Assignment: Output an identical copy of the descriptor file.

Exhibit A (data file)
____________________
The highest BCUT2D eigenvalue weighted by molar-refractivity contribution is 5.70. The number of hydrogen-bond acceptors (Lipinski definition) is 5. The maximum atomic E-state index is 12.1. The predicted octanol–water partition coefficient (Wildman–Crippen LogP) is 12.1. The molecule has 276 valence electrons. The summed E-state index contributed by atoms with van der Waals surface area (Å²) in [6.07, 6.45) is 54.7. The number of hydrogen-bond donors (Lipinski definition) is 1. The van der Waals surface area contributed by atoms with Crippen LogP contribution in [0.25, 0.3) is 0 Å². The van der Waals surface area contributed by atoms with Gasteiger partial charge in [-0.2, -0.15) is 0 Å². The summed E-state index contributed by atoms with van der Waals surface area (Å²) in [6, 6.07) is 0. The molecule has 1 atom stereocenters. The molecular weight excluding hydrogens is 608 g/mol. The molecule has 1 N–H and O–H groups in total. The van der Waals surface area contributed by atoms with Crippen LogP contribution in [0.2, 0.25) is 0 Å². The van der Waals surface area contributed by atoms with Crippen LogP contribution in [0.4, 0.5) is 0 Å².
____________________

The highest BCUT2D eigenvalue weighted by molar-refractivity contribution is 5.70. The number of hydrogen-bond acceptors (Lipinski definition) is 5. The maximum atomic E-state index is 12.1. The predicted octanol–water partition coefficient (Wildman–Crippen LogP) is 12.1. The molecule has 276 valence electrons. The summed E-state index contributed by atoms with van der Waals surface area (Å²) in [6.07, 6.45) is 54.7. The number of hydrogen-bond donors (Lipinski definition) is 1. The van der Waals surface area contributed by atoms with Crippen LogP contribution in [0.25, 0.3) is 0 Å². The van der Waals surface area contributed by atoms with Gasteiger partial charge in [-0.2, -0.15) is 0 Å². The summed E-state index contributed by atoms with van der Waals surface area (Å²) in [6, 6.07) is 0. The molecule has 1 atom stereocenters. The molecular weight excluding hydrogens is 608 g/mol. The molecule has 1 N–H and O–H groups in total. The van der Waals surface area contributed by atoms with Crippen LogP contribution in [0.2, 0.25) is 0 Å². The van der Waals surface area contributed by atoms with Crippen LogP contribution in [0.4, 0.5) is 0 Å².